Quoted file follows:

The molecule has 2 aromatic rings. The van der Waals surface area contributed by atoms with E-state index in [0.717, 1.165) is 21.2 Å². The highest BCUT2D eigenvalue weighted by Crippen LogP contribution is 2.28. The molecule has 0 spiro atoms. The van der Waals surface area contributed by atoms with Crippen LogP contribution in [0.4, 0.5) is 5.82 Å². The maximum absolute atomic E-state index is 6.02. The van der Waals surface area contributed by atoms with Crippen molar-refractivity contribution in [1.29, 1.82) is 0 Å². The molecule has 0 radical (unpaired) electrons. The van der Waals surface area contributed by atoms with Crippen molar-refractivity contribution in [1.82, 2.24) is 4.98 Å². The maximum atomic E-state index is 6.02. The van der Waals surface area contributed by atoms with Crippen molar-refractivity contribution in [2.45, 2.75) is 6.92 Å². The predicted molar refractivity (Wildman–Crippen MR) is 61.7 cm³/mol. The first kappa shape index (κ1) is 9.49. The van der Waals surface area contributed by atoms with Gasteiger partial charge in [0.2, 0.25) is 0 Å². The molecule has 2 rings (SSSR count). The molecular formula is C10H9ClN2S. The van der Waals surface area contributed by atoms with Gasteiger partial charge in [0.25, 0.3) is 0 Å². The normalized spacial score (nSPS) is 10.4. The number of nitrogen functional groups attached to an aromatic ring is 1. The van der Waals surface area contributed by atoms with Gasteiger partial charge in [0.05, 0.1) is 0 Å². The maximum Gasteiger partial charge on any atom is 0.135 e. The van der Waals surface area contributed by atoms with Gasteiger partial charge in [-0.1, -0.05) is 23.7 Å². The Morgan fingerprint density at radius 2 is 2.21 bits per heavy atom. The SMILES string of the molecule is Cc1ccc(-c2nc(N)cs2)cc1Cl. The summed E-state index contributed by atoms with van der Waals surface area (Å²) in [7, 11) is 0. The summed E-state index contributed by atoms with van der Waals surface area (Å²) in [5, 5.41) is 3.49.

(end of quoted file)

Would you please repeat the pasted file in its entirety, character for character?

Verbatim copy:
The molecule has 2 aromatic rings. The van der Waals surface area contributed by atoms with E-state index in [0.717, 1.165) is 21.2 Å². The highest BCUT2D eigenvalue weighted by Crippen LogP contribution is 2.28. The molecule has 0 spiro atoms. The van der Waals surface area contributed by atoms with Crippen LogP contribution in [0.4, 0.5) is 5.82 Å². The maximum absolute atomic E-state index is 6.02. The van der Waals surface area contributed by atoms with Crippen molar-refractivity contribution in [1.29, 1.82) is 0 Å². The molecule has 0 radical (unpaired) electrons. The van der Waals surface area contributed by atoms with Crippen molar-refractivity contribution in [1.82, 2.24) is 4.98 Å². The maximum atomic E-state index is 6.02. The van der Waals surface area contributed by atoms with Crippen molar-refractivity contribution in [2.45, 2.75) is 6.92 Å². The predicted molar refractivity (Wildman–Crippen MR) is 61.7 cm³/mol. The first kappa shape index (κ1) is 9.49. The van der Waals surface area contributed by atoms with Gasteiger partial charge in [0.2, 0.25) is 0 Å². The molecule has 2 rings (SSSR count). The molecular formula is C10H9ClN2S. The van der Waals surface area contributed by atoms with Gasteiger partial charge in [0.25, 0.3) is 0 Å². The normalized spacial score (nSPS) is 10.4. The number of nitrogen functional groups attached to an aromatic ring is 1. The van der Waals surface area contributed by atoms with Gasteiger partial charge in [0.05, 0.1) is 0 Å². The maximum Gasteiger partial charge on any atom is 0.135 e. The van der Waals surface area contributed by atoms with Gasteiger partial charge in [-0.1, -0.05) is 23.7 Å². The Morgan fingerprint density at radius 2 is 2.21 bits per heavy atom. The SMILES string of the molecule is Cc1ccc(-c2nc(N)cs2)cc1Cl. The summed E-state index contributed by atoms with van der Waals surface area (Å²) in [7, 11) is 0. The summed E-state index contributed by atoms with van der Waals surface area (Å²) in [5, 5.41) is 3.49.